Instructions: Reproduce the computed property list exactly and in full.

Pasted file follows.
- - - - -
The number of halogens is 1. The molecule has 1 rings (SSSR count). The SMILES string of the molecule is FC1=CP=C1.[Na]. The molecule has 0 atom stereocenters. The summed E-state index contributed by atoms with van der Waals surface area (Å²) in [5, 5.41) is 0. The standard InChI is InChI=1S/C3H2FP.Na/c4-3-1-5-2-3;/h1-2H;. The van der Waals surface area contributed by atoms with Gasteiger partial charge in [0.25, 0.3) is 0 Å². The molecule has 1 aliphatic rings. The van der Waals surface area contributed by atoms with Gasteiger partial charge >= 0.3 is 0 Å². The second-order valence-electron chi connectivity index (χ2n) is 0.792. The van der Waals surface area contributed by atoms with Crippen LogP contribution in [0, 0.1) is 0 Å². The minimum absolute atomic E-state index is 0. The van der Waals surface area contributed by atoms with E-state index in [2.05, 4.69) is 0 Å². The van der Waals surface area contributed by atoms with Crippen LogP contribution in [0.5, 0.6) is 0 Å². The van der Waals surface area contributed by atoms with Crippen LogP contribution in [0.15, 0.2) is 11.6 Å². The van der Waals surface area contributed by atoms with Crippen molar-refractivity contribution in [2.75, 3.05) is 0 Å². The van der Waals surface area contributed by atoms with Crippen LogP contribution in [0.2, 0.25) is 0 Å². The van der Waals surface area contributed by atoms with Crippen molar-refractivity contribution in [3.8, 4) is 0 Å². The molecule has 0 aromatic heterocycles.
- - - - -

The number of halogens is 1. The molecule has 1 rings (SSSR count). The SMILES string of the molecule is FC1=CP=C1.[Na]. The molecule has 0 atom stereocenters. The summed E-state index contributed by atoms with van der Waals surface area (Å²) in [5, 5.41) is 0. The standard InChI is InChI=1S/C3H2FP.Na/c4-3-1-5-2-3;/h1-2H;. The van der Waals surface area contributed by atoms with Gasteiger partial charge in [0.25, 0.3) is 0 Å². The molecule has 1 aliphatic rings. The van der Waals surface area contributed by atoms with Gasteiger partial charge >= 0.3 is 0 Å². The second-order valence-electron chi connectivity index (χ2n) is 0.792. The van der Waals surface area contributed by atoms with Crippen LogP contribution in [0, 0.1) is 0 Å². The minimum absolute atomic E-state index is 0. The van der Waals surface area contributed by atoms with E-state index in [2.05, 4.69) is 0 Å². The van der Waals surface area contributed by atoms with Crippen LogP contribution in [0.5, 0.6) is 0 Å². The van der Waals surface area contributed by atoms with Crippen LogP contribution in [0.15, 0.2) is 11.6 Å². The van der Waals surface area contributed by atoms with Crippen molar-refractivity contribution in [2.75, 3.05) is 0 Å². The van der Waals surface area contributed by atoms with Crippen LogP contribution in [0.2, 0.25) is 0 Å². The van der Waals surface area contributed by atoms with Crippen molar-refractivity contribution in [3.8, 4) is 0 Å². The molecule has 0 aromatic heterocycles.